Brazil officials resign to seek new posts, boost Bolsonaro

BRASILIA, Brazil (AP) — Members of President Jair Bolsonaro’s Cabinet have left the administration en masse to help boost the Brazilian leader’s reelection chances by supporting him as they campaign for congressional seats and governorships.

Ten ministers left their positions Thursday, along with three other top officials, according to the official gazette. They are expected to campaign for office ahead of October’s general elections and stump for Bolsonaro. Top officials must resign in order to run for other positions, per electoral law.

“I’m in my third straight administration, and I never saw a team of ministers so connected to the president, so loyal, so devoted,” outgoing Infrastructure Minister Tarcísio de Freitas said at an event organized for the officials on Thursday.

Outgoing Defense Minister Walter Braga Netto was made a special advisor to the president. He is seen as a top contender to become Bolsonaro’s running mate.

The shake-up is an important step toward the hotly anticipated election expected to pit Bolsonaro against his political nemesis, former President Luiz Inácio Lula da Silva, political analysts said. Even though the regional and presidential campaigns don’t officially begin until August, both politicians have already begun holding large events.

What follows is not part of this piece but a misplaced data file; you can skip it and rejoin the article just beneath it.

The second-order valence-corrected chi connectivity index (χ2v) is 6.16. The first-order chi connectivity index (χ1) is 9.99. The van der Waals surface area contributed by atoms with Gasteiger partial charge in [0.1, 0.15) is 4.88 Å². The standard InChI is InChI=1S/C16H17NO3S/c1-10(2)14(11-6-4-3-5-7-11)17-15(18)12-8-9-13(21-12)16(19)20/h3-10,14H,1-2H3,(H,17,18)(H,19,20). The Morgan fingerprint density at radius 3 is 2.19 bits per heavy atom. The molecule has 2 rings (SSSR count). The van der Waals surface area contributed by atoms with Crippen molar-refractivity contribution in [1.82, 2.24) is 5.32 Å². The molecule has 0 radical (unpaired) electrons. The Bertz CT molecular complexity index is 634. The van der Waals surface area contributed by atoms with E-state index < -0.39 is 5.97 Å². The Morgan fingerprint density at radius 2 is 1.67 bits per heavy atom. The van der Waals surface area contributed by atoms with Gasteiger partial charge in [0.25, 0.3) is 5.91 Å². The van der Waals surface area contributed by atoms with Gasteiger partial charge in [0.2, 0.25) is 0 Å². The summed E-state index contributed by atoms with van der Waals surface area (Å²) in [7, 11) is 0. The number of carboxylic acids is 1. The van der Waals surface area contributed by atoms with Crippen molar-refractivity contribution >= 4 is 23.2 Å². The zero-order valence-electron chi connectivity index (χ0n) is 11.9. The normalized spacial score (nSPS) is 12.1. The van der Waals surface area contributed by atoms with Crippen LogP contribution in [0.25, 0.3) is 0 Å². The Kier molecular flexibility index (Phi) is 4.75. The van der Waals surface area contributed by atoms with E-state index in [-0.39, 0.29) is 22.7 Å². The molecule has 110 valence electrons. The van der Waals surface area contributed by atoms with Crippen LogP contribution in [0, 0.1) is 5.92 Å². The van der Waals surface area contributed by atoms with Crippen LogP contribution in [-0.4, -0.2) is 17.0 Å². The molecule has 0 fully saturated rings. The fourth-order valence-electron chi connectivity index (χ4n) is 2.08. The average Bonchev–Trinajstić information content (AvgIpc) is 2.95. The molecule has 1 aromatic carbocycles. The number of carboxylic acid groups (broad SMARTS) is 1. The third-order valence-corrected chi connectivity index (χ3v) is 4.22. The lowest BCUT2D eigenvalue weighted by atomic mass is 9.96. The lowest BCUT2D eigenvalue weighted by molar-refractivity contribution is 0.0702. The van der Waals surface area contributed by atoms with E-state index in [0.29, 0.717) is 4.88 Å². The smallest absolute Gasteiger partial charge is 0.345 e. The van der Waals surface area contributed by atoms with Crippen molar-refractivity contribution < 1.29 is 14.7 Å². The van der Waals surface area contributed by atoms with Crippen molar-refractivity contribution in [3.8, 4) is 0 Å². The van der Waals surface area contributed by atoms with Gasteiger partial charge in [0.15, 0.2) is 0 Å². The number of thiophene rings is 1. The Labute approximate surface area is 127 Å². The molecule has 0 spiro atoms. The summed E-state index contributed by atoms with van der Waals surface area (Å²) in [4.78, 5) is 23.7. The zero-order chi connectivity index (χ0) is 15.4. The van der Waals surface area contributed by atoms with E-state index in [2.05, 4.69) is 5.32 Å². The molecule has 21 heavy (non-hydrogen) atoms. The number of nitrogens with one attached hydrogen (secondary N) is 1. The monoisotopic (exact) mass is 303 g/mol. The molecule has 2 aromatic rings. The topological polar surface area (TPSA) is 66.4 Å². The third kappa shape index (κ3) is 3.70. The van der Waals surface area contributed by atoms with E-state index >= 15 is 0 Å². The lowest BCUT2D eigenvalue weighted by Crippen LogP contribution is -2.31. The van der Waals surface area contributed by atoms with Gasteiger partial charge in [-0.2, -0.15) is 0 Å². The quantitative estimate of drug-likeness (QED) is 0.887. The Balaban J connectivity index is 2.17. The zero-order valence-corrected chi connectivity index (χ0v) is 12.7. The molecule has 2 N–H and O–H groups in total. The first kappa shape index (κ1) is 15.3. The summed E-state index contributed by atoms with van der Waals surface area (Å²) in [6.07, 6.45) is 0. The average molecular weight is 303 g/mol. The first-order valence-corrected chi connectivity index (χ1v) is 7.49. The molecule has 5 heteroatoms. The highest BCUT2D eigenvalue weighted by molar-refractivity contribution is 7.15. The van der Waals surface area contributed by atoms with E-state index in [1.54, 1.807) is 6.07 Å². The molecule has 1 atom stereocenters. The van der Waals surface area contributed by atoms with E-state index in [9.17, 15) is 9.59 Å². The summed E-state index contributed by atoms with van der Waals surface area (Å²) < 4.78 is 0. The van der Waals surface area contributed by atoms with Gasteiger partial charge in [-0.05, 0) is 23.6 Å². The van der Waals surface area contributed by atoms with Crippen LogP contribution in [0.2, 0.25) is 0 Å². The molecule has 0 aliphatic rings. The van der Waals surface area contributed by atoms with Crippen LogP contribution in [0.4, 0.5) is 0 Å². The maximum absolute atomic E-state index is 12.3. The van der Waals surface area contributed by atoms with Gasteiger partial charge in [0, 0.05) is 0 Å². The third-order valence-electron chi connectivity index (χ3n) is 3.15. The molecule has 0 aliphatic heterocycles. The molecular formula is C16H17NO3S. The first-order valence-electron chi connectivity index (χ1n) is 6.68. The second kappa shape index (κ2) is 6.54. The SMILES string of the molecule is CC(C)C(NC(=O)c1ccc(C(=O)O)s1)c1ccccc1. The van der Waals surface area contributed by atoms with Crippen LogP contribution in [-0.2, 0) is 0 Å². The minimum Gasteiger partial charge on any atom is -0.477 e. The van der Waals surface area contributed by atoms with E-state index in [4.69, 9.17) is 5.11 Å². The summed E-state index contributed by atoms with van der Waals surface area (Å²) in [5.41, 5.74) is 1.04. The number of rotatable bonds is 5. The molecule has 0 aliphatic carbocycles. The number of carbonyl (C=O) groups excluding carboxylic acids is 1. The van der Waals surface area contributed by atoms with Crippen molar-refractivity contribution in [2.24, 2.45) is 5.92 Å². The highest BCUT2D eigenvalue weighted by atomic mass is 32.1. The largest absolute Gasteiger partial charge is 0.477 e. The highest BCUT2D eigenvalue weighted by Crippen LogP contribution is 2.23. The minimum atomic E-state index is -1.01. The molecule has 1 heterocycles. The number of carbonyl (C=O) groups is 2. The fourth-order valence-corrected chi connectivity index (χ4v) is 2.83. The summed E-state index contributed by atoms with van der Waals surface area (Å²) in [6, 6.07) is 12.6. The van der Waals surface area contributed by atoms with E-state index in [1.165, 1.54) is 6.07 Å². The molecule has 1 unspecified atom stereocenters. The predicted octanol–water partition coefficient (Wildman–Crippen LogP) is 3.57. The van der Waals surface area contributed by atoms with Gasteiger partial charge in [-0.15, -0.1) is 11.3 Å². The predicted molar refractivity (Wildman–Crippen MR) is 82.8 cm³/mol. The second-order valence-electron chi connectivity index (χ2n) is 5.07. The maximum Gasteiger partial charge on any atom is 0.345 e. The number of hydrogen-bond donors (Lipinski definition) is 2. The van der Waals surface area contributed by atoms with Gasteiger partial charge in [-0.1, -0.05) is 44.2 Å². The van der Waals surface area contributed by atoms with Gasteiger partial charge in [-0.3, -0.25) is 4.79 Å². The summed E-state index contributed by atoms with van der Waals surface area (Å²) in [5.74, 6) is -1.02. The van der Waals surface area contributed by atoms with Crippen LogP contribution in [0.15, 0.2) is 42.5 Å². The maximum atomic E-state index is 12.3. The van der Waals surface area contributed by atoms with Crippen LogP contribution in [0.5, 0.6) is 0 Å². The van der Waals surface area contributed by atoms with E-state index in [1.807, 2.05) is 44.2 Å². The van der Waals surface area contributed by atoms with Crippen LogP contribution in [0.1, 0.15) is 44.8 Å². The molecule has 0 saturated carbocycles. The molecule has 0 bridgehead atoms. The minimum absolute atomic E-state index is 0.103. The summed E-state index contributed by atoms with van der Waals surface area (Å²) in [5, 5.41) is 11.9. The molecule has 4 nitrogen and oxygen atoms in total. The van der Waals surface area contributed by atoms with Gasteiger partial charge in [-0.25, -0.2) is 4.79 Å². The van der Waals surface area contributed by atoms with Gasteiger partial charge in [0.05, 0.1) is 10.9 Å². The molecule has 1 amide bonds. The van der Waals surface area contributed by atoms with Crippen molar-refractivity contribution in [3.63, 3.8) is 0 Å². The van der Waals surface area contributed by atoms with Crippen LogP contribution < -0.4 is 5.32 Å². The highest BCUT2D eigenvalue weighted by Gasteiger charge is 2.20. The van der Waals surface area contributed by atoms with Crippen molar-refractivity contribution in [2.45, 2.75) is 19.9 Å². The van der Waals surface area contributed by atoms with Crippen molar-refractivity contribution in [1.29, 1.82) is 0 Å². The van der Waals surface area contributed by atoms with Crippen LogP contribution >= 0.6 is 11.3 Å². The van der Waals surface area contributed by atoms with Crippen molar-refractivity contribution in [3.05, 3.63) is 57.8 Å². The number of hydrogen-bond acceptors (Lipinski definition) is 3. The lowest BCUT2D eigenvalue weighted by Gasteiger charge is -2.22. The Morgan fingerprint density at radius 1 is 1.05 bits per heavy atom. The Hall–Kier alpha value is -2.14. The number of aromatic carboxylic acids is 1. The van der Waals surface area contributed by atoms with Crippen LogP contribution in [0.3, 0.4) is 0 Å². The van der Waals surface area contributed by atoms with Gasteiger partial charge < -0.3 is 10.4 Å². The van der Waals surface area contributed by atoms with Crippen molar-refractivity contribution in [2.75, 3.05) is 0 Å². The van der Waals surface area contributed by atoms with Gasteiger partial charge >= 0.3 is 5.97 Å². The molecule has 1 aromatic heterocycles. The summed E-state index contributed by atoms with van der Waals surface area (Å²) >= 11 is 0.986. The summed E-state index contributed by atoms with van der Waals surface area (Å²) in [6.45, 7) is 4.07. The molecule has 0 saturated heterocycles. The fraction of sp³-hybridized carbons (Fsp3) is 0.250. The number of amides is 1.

Most outgoing officials have joined the same centrist Liberal Party that Bolsonaro joined in November. In the coming months, they will promote their achievements as well as those of the administration in some of Brazil’s farthest reaches, according to Carlos Melo, a political science professor at Insper University in Sao Paulo.

“Campaigning in a country this size is difficult; you need people to help with that,” said Melo, noting that Latin American’s largest nation has 27 states and more than 5,000 municipalities. “Their effort backs the president’s own reelection effort.”

Polls have consistently shown far-right Bolsonaro trailing well behind leftist da Silva in a head-to-head runoff that is likely to follow the October vote. Pollster Datafolha shows da Silva leading by about 20 percentage points. While that is a smaller margin than in prior months, Bolsonaro will need all the help he can get to close the gap given more than 12 million people are unemployed, inflation is running above 10% and fuel prices are surging.

Until campaigns officially begin in August, Brazil’s electoral laws forbid potential candidates from asking for votes directly, but doesn’t prohibit events that resemble campaign rallies.

On Saturday, da Silva participated in an event commemorating the 100th anniversary of the Communist Party of Brazil. He told the crowd he believed the electorate will remove Bolsonaro from office in 2022.

For his part, Bolsonaro has made more than 20 trips around the country while launching programs and public works in the first three months of the year, according to his official agenda.

On Sunday, the president addressed thousands of supporters in the capital, Brasilia, which many observers characterized as the unofficial launch of his campaign. The event introduced the slogan “Bolsonaro, the people’s captain,” and a video displayed archive images from the president’s life for cheering supporters dressed in the green and yellow colors of the Brazilian flag. Some hopped on stage to take selfies with the president.